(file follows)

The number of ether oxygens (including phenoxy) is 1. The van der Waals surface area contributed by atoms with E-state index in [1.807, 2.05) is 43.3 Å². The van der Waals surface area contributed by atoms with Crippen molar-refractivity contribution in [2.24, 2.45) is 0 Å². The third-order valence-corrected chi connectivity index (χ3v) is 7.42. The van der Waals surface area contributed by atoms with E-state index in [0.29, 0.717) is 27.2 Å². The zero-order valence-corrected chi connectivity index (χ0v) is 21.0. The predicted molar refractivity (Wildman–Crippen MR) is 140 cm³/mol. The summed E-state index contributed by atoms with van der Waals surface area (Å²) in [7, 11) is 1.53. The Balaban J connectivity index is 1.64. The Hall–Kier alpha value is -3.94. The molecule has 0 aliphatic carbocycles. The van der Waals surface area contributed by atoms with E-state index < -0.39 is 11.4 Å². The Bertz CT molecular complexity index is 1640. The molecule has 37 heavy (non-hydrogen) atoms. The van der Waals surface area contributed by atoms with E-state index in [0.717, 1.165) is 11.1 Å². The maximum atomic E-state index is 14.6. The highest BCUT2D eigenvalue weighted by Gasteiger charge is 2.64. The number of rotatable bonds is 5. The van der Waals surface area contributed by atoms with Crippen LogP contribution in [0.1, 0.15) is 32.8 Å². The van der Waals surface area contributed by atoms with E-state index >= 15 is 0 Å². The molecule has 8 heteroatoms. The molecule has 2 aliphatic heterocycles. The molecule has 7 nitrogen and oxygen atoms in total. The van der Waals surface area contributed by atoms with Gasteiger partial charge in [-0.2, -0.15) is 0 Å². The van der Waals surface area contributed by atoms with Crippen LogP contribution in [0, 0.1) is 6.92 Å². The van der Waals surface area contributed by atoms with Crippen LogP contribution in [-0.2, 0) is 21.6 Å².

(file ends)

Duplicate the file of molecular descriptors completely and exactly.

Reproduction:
The number of ether oxygens (including phenoxy) is 1. The van der Waals surface area contributed by atoms with E-state index in [1.807, 2.05) is 43.3 Å². The van der Waals surface area contributed by atoms with Crippen molar-refractivity contribution in [2.24, 2.45) is 0 Å². The third-order valence-corrected chi connectivity index (χ3v) is 7.42. The van der Waals surface area contributed by atoms with E-state index in [0.29, 0.717) is 27.2 Å². The zero-order valence-corrected chi connectivity index (χ0v) is 21.0. The predicted molar refractivity (Wildman–Crippen MR) is 140 cm³/mol. The summed E-state index contributed by atoms with van der Waals surface area (Å²) in [7, 11) is 1.53. The Balaban J connectivity index is 1.64. The Hall–Kier alpha value is -3.94. The molecule has 0 aliphatic carbocycles. The van der Waals surface area contributed by atoms with E-state index < -0.39 is 11.4 Å². The Bertz CT molecular complexity index is 1640. The molecule has 37 heavy (non-hydrogen) atoms. The van der Waals surface area contributed by atoms with E-state index in [0.717, 1.165) is 11.1 Å². The maximum atomic E-state index is 14.6. The highest BCUT2D eigenvalue weighted by Gasteiger charge is 2.64. The number of rotatable bonds is 5. The van der Waals surface area contributed by atoms with Crippen LogP contribution in [0.1, 0.15) is 32.8 Å². The van der Waals surface area contributed by atoms with E-state index >= 15 is 0 Å². The molecule has 8 heteroatoms. The molecule has 2 aliphatic heterocycles. The molecule has 7 nitrogen and oxygen atoms in total. The van der Waals surface area contributed by atoms with Gasteiger partial charge in [-0.2, -0.15) is 0 Å². The van der Waals surface area contributed by atoms with Crippen LogP contribution in [0, 0.1) is 6.92 Å². The van der Waals surface area contributed by atoms with Crippen LogP contribution in [-0.2, 0) is 21.6 Å².